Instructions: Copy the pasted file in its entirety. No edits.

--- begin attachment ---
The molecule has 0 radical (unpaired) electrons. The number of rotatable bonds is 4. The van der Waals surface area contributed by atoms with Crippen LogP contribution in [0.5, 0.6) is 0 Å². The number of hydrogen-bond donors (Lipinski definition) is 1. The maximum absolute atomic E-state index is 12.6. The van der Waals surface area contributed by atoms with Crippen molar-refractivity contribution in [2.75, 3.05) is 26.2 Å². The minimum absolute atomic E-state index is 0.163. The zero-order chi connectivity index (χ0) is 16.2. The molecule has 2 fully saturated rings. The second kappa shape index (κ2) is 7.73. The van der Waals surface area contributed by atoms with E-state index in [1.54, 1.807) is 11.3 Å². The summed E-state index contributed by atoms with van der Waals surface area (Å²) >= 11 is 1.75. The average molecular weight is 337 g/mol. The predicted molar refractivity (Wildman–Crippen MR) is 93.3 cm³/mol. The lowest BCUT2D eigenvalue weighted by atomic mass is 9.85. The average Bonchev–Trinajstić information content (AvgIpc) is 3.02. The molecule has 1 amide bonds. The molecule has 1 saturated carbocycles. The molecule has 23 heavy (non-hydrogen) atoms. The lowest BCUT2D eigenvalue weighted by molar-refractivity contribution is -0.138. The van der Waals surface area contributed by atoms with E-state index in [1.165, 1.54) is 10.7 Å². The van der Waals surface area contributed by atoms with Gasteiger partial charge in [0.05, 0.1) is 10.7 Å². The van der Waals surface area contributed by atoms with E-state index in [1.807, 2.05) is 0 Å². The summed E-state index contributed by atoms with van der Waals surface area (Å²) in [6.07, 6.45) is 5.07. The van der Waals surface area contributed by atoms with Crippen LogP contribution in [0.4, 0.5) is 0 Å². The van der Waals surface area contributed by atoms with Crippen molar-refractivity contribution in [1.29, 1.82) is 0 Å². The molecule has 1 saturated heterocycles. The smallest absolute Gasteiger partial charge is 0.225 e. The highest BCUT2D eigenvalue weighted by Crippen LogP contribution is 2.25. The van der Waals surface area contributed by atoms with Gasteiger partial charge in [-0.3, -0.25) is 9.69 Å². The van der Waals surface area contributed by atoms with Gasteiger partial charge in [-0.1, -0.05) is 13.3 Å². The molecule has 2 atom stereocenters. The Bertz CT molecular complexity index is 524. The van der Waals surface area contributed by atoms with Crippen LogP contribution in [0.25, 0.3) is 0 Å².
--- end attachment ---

The molecule has 0 radical (unpaired) electrons. The number of rotatable bonds is 4. The van der Waals surface area contributed by atoms with Crippen LogP contribution in [0.5, 0.6) is 0 Å². The number of hydrogen-bond donors (Lipinski definition) is 1. The maximum absolute atomic E-state index is 12.6. The van der Waals surface area contributed by atoms with Crippen molar-refractivity contribution in [2.75, 3.05) is 26.2 Å². The minimum absolute atomic E-state index is 0.163. The zero-order chi connectivity index (χ0) is 16.2. The molecule has 2 fully saturated rings. The second kappa shape index (κ2) is 7.73. The van der Waals surface area contributed by atoms with E-state index in [1.54, 1.807) is 11.3 Å². The summed E-state index contributed by atoms with van der Waals surface area (Å²) >= 11 is 1.75. The average molecular weight is 337 g/mol. The predicted molar refractivity (Wildman–Crippen MR) is 93.3 cm³/mol. The lowest BCUT2D eigenvalue weighted by atomic mass is 9.85. The average Bonchev–Trinajstić information content (AvgIpc) is 3.02. The molecule has 1 amide bonds. The molecule has 1 saturated carbocycles. The molecule has 23 heavy (non-hydrogen) atoms. The lowest BCUT2D eigenvalue weighted by molar-refractivity contribution is -0.138. The van der Waals surface area contributed by atoms with E-state index in [1.165, 1.54) is 10.7 Å². The van der Waals surface area contributed by atoms with Gasteiger partial charge in [0.05, 0.1) is 10.7 Å². The van der Waals surface area contributed by atoms with E-state index in [1.807, 2.05) is 0 Å². The summed E-state index contributed by atoms with van der Waals surface area (Å²) in [6.07, 6.45) is 5.07. The van der Waals surface area contributed by atoms with Crippen LogP contribution in [0.4, 0.5) is 0 Å². The van der Waals surface area contributed by atoms with Crippen molar-refractivity contribution in [1.29, 1.82) is 0 Å². The molecule has 1 saturated heterocycles. The smallest absolute Gasteiger partial charge is 0.225 e. The highest BCUT2D eigenvalue weighted by Crippen LogP contribution is 2.25. The van der Waals surface area contributed by atoms with Gasteiger partial charge in [-0.3, -0.25) is 9.69 Å². The van der Waals surface area contributed by atoms with Gasteiger partial charge in [-0.1, -0.05) is 13.3 Å². The molecule has 2 atom stereocenters. The Bertz CT molecular complexity index is 524. The van der Waals surface area contributed by atoms with Crippen LogP contribution in [0.25, 0.3) is 0 Å².